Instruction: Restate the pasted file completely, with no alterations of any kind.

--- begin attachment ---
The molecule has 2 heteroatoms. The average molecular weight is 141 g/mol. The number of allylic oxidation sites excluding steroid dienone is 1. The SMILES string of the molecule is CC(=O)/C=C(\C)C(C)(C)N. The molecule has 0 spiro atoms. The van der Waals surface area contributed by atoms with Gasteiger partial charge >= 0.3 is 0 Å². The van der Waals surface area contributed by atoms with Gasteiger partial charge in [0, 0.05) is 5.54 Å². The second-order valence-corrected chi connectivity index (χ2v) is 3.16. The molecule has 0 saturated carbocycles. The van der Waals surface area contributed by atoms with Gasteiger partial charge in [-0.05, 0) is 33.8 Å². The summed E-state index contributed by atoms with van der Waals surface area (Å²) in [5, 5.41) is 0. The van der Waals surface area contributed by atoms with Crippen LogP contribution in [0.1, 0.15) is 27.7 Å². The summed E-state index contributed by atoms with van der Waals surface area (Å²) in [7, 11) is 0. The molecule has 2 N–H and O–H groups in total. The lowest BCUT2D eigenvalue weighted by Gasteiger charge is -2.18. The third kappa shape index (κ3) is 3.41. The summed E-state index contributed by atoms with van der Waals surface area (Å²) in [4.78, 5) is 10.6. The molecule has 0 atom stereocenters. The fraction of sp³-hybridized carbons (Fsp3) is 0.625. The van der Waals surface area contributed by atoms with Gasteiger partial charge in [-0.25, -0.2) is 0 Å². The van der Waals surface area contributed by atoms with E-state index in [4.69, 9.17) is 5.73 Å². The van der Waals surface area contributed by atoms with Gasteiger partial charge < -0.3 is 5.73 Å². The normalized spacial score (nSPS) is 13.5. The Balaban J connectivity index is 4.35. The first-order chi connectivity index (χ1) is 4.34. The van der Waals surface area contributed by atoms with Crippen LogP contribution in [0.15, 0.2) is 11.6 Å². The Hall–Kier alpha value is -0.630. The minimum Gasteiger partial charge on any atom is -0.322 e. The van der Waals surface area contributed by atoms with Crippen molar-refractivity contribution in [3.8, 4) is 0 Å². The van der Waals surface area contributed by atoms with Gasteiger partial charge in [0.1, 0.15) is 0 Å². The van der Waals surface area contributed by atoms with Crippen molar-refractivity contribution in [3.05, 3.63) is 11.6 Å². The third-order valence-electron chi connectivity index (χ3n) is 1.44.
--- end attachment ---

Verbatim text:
The molecule has 2 heteroatoms. The average molecular weight is 141 g/mol. The number of allylic oxidation sites excluding steroid dienone is 1. The SMILES string of the molecule is CC(=O)/C=C(\C)C(C)(C)N. The molecule has 0 spiro atoms. The van der Waals surface area contributed by atoms with Gasteiger partial charge >= 0.3 is 0 Å². The van der Waals surface area contributed by atoms with Gasteiger partial charge in [0, 0.05) is 5.54 Å². The second-order valence-corrected chi connectivity index (χ2v) is 3.16. The molecule has 0 saturated carbocycles. The van der Waals surface area contributed by atoms with Gasteiger partial charge in [-0.05, 0) is 33.8 Å². The summed E-state index contributed by atoms with van der Waals surface area (Å²) in [5, 5.41) is 0. The van der Waals surface area contributed by atoms with Crippen LogP contribution in [0.1, 0.15) is 27.7 Å². The summed E-state index contributed by atoms with van der Waals surface area (Å²) in [7, 11) is 0. The molecule has 2 N–H and O–H groups in total. The lowest BCUT2D eigenvalue weighted by Gasteiger charge is -2.18. The third kappa shape index (κ3) is 3.41. The summed E-state index contributed by atoms with van der Waals surface area (Å²) in [4.78, 5) is 10.6. The molecule has 0 atom stereocenters. The fraction of sp³-hybridized carbons (Fsp3) is 0.625. The van der Waals surface area contributed by atoms with Gasteiger partial charge in [-0.25, -0.2) is 0 Å². The van der Waals surface area contributed by atoms with E-state index in [4.69, 9.17) is 5.73 Å². The van der Waals surface area contributed by atoms with Gasteiger partial charge < -0.3 is 5.73 Å². The normalized spacial score (nSPS) is 13.5. The Balaban J connectivity index is 4.35. The first-order chi connectivity index (χ1) is 4.34. The van der Waals surface area contributed by atoms with Crippen LogP contribution in [0.15, 0.2) is 11.6 Å². The Hall–Kier alpha value is -0.630. The minimum Gasteiger partial charge on any atom is -0.322 e. The van der Waals surface area contributed by atoms with Crippen molar-refractivity contribution in [3.8, 4) is 0 Å². The van der Waals surface area contributed by atoms with Gasteiger partial charge in [0.1, 0.15) is 0 Å². The van der Waals surface area contributed by atoms with Crippen molar-refractivity contribution in [3.05, 3.63) is 11.6 Å². The third-order valence-electron chi connectivity index (χ3n) is 1.44.